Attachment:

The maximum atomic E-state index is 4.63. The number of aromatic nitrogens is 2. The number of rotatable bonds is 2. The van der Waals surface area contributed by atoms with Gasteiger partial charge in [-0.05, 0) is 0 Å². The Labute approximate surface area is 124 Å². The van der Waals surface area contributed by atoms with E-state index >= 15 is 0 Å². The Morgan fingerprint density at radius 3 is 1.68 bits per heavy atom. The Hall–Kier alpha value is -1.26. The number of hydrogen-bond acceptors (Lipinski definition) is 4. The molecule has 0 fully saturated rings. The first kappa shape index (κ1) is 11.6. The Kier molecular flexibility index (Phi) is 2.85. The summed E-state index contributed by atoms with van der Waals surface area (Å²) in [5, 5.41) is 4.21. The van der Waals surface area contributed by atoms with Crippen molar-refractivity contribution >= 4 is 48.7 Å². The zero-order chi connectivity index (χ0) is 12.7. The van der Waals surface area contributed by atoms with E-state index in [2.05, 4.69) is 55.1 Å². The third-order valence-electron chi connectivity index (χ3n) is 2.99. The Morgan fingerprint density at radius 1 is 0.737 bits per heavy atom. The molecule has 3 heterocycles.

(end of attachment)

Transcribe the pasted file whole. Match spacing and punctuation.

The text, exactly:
The maximum atomic E-state index is 4.63. The number of aromatic nitrogens is 2. The number of rotatable bonds is 2. The van der Waals surface area contributed by atoms with Gasteiger partial charge in [-0.05, 0) is 0 Å². The Labute approximate surface area is 124 Å². The van der Waals surface area contributed by atoms with E-state index >= 15 is 0 Å². The Morgan fingerprint density at radius 3 is 1.68 bits per heavy atom. The Hall–Kier alpha value is -1.26. The number of hydrogen-bond acceptors (Lipinski definition) is 4. The molecule has 0 fully saturated rings. The first kappa shape index (κ1) is 11.6. The Kier molecular flexibility index (Phi) is 2.85. The summed E-state index contributed by atoms with van der Waals surface area (Å²) in [5, 5.41) is 4.21. The van der Waals surface area contributed by atoms with Crippen molar-refractivity contribution >= 4 is 48.7 Å². The zero-order chi connectivity index (χ0) is 12.7. The van der Waals surface area contributed by atoms with E-state index in [2.05, 4.69) is 55.1 Å². The third-order valence-electron chi connectivity index (χ3n) is 2.99. The Morgan fingerprint density at radius 1 is 0.737 bits per heavy atom. The molecule has 3 heterocycles.